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City Council Bill Hikes Fines On Taxi Drivers Who Refuse Passengers

NEW YORK (CBSNewYork/AP) -- New York City taxi drivers who refuse to take passengers to their requested destination will soon be slapped with increased fines.

The City Council on Wednesday unanimously approved a bill that increases those penalties.

It also raises fines for cab drivers who ask passengers where they are going before the get into the cab.

WCBS 880's Rich Lamb reports: Christine Quinn Has A Stern Message For "Bad Apples"


City law requires yellow taxi drivers to take passengers anywhere within the city's five boroughs.

Under the bill, drivers will be fined from $350 to $500 for a first offense. If they get caught within the next two years, they face a $1,000 fine, double the current fine.

A third offense calls for a $1,000, plus license revocation.

"We want to make sure that New Yorkers know when they stick their hands out to hail a cab, regardless of their race, their gender, their disability, their sexual orientation, regardless of where they're going, regardless of anything like that, they're going to get picked up, they're going to get driven and they're not going to get overcharged," Speaker Christine Quinn said.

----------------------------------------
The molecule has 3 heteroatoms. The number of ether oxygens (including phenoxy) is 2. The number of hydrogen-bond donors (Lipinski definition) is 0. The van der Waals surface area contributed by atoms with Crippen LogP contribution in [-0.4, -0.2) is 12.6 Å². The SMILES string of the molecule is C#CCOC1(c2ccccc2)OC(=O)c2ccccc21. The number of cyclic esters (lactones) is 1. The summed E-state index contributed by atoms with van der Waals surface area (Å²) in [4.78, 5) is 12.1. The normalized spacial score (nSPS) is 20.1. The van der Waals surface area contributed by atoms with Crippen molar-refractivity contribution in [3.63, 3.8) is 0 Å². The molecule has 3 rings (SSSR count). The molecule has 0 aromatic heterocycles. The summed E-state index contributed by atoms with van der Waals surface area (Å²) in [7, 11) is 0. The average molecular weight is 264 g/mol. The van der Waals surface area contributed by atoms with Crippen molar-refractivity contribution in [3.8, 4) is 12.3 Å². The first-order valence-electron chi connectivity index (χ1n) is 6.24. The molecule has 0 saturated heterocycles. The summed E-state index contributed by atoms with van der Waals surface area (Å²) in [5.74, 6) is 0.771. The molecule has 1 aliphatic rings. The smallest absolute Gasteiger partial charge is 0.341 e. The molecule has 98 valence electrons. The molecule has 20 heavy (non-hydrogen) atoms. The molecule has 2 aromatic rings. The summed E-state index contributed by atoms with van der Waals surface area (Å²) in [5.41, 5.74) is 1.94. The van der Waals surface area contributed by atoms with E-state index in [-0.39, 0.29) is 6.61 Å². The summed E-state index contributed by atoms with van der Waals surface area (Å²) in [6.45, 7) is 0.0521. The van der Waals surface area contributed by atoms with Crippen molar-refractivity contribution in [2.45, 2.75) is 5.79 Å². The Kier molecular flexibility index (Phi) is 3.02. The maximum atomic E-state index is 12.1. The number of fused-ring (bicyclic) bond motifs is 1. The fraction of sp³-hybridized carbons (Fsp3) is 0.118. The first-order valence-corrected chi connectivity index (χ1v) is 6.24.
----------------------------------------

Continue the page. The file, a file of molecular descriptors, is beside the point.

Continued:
Passengers who have any issues are urged to take down the number on the cab light or license plate and call 311 to report it.

"I hope cabbies who are breaking the law, and it's a few, but nonetheless, I hope those bad apples are really shaking in their boots -- or shaking in their driver's seat, if you will, as a result of this bill," Quinn said. "We're not kidding around."

A spokeswoman for the drivers says she's disappointed in the vote.

Mayor Michael Bloomberg is expected to sign the measure on Monday.

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